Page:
Hence, second: racism is not born in a football stadium, it comes from outside. Because the people who offend opposing players because of their skin color are the same  who go home after the game. They go to school or have a job, they have a family, friends, a daily life like all of us and next to us. We meet them on public transport, in the office, inside the traffic, as neighbors or in any other ways. Some may be part of our friends and we don't even know it. And the same is true, generalizing, for all those who distinguish themselves for similar behaviors in any other occasion than a football game, both in the real world and in the digital one, where we now live a second life.
Third, in Italy d racism has been taught to us for centuries since we were children and is now like a sort of congenital autoimmune disease. Without us realizing the fact,  it attacks the healthy part of our degree of humanity. No one should allow himself to feel excluded, because even myself, despite or perhaps especially after what has been said, does not feel like it.
Racism is part of all of us at this point in history.
Regardless of our will, it affects every single moment how we see, perceive and feel the world and the people around us.
To use another metaphor, it is like a system error that we ourselves have inserted into the programs that determine our coexistence. However, I prefer the innate epidemic, because it helps me to better convey the idea of the mistake we are making when we end up limiting our indignation only to the mere episode that attracts media attention, such as verbal assaults or even physical with a tragic outcome. I don't want to be misunderstood, these are serious episodes that shouldn't be tolerated and should be promptly stigmatized, but we must be clear that they are only the symptoms of the aforementioned disease. To use Covid as an example, it would be how to intervene only on fever or cold without worrying about the virus.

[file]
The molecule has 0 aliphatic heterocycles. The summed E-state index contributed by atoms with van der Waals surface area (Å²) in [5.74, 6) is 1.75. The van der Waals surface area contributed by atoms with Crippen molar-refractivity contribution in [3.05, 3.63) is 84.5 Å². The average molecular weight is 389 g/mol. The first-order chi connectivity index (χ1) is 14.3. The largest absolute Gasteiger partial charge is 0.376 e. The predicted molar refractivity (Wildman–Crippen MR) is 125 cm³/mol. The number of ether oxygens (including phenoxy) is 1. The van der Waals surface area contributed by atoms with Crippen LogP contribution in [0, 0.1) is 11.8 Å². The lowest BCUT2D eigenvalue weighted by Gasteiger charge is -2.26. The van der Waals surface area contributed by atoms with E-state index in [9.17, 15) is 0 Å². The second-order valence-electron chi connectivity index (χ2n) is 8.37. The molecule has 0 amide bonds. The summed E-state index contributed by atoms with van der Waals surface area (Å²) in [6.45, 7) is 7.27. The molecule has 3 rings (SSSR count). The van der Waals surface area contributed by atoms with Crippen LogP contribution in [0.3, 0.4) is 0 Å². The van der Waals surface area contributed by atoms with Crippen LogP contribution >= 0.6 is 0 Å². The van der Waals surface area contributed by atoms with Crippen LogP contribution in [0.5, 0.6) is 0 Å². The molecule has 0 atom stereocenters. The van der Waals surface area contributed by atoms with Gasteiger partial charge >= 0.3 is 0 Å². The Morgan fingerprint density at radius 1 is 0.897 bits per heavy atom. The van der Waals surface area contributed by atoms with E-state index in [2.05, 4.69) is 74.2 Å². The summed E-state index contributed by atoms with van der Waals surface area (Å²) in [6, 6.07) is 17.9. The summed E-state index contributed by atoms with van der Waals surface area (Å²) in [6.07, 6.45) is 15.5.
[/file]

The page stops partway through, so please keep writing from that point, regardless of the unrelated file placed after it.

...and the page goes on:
Consequently, fourth: the virus of racism is everywhere and must be attacked at its root. And the root is in our laws and institutions. In our history and in our culture. It's in the way we tell each other things about the world and in what we teach every day to the younger ones and not. It is the very scaffolding of our entire society, at every level, from the largest to the smallest, to be racist.
Fifth, there is no other way to recover from an illness than to admit that we are affected by it. Otherwise, there is no hope. Only in this way is it possible to recognize it for what it is and to discover where it lurks and more than ever at what point and moment it originated.
Sixth: for all the reasons set out up to now, we cannot in any way get out of it by saying "I'm not a racist", perhaps because we have never said the famous "word with the N", because we have many "black friends", because we mentions Martin Luther King, because we like the movies with Morgan Freeman or because we has Lukaku's poster in our room. The “non-racist” people are nothing more than an accomplice to the aforementioned epidemic.
Seventh and last: if you really want to change yourself and the world we live in for the better, the only way is to be anti-racist. This requires the foregoing and involves daily and concrete action in combating racism outside and inside yourself.
I'm sorry, but I don't think there are any alternatives.

Subscribe to Newsletter